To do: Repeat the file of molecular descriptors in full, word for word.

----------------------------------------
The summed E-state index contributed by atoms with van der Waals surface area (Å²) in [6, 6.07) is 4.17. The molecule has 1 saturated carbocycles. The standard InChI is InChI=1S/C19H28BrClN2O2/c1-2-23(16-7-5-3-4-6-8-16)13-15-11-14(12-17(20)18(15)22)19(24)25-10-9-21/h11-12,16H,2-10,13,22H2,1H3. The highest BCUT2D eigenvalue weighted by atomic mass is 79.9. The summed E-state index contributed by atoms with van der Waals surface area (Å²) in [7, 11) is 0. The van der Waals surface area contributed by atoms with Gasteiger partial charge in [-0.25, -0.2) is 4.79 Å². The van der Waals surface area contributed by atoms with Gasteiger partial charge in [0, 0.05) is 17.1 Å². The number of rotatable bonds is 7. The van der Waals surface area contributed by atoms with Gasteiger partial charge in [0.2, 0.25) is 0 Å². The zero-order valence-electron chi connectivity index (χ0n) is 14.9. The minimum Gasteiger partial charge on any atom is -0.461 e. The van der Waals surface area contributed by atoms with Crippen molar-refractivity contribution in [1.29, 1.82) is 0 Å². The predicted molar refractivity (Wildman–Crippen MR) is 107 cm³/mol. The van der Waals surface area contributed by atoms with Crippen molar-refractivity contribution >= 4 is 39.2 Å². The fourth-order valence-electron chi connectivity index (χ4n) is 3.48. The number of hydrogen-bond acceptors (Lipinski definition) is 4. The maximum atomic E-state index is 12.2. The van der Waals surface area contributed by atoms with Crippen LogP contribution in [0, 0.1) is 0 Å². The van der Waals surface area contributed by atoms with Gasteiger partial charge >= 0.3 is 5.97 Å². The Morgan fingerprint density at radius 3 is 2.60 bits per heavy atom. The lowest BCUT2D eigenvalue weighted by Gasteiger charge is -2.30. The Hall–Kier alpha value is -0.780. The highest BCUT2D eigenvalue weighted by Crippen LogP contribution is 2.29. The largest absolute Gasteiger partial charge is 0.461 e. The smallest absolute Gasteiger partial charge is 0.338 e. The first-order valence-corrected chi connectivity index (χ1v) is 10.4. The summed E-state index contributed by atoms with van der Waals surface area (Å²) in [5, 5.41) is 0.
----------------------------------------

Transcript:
The summed E-state index contributed by atoms with van der Waals surface area (Å²) in [6, 6.07) is 4.17. The molecule has 1 saturated carbocycles. The standard InChI is InChI=1S/C19H28BrClN2O2/c1-2-23(16-7-5-3-4-6-8-16)13-15-11-14(12-17(20)18(15)22)19(24)25-10-9-21/h11-12,16H,2-10,13,22H2,1H3. The highest BCUT2D eigenvalue weighted by atomic mass is 79.9. The summed E-state index contributed by atoms with van der Waals surface area (Å²) in [7, 11) is 0. The van der Waals surface area contributed by atoms with Gasteiger partial charge in [-0.25, -0.2) is 4.79 Å². The van der Waals surface area contributed by atoms with Gasteiger partial charge in [0, 0.05) is 17.1 Å². The number of rotatable bonds is 7. The van der Waals surface area contributed by atoms with Gasteiger partial charge in [0.2, 0.25) is 0 Å². The zero-order valence-electron chi connectivity index (χ0n) is 14.9. The minimum Gasteiger partial charge on any atom is -0.461 e. The van der Waals surface area contributed by atoms with Crippen molar-refractivity contribution in [1.29, 1.82) is 0 Å². The predicted molar refractivity (Wildman–Crippen MR) is 107 cm³/mol. The van der Waals surface area contributed by atoms with Crippen molar-refractivity contribution >= 4 is 39.2 Å². The fourth-order valence-electron chi connectivity index (χ4n) is 3.48. The number of hydrogen-bond acceptors (Lipinski definition) is 4. The maximum atomic E-state index is 12.2. The van der Waals surface area contributed by atoms with Crippen LogP contribution in [0, 0.1) is 0 Å². The van der Waals surface area contributed by atoms with Gasteiger partial charge >= 0.3 is 5.97 Å². The Morgan fingerprint density at radius 3 is 2.60 bits per heavy atom. The lowest BCUT2D eigenvalue weighted by Gasteiger charge is -2.30. The Hall–Kier alpha value is -0.780. The highest BCUT2D eigenvalue weighted by Crippen LogP contribution is 2.29. The largest absolute Gasteiger partial charge is 0.461 e. The smallest absolute Gasteiger partial charge is 0.338 e. The first-order valence-corrected chi connectivity index (χ1v) is 10.4. The summed E-state index contributed by atoms with van der Waals surface area (Å²) in [5, 5.41) is 0.